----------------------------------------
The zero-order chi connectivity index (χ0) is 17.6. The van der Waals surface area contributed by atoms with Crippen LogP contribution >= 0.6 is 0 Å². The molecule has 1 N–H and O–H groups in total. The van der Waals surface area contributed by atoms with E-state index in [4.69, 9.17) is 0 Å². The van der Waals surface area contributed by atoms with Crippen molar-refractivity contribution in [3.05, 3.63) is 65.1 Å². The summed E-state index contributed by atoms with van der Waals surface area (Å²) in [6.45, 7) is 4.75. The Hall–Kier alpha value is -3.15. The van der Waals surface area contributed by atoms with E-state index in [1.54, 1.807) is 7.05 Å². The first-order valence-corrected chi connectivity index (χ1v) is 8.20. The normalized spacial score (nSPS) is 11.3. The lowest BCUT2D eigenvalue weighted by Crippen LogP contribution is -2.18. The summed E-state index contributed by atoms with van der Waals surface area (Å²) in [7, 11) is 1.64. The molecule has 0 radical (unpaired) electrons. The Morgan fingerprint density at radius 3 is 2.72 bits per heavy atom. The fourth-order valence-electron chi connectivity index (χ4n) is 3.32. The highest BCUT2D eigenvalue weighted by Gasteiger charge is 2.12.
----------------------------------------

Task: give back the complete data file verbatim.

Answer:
The zero-order chi connectivity index (χ0) is 17.6. The van der Waals surface area contributed by atoms with Crippen LogP contribution >= 0.6 is 0 Å². The molecule has 1 N–H and O–H groups in total. The van der Waals surface area contributed by atoms with E-state index in [4.69, 9.17) is 0 Å². The van der Waals surface area contributed by atoms with Crippen molar-refractivity contribution in [3.05, 3.63) is 65.1 Å². The summed E-state index contributed by atoms with van der Waals surface area (Å²) in [6.45, 7) is 4.75. The Hall–Kier alpha value is -3.15. The van der Waals surface area contributed by atoms with E-state index in [1.54, 1.807) is 7.05 Å². The first-order valence-corrected chi connectivity index (χ1v) is 8.20. The normalized spacial score (nSPS) is 11.3. The lowest BCUT2D eigenvalue weighted by Crippen LogP contribution is -2.18. The summed E-state index contributed by atoms with van der Waals surface area (Å²) in [7, 11) is 1.64. The molecule has 0 radical (unpaired) electrons. The Morgan fingerprint density at radius 3 is 2.72 bits per heavy atom. The fourth-order valence-electron chi connectivity index (χ4n) is 3.32. The highest BCUT2D eigenvalue weighted by Gasteiger charge is 2.12.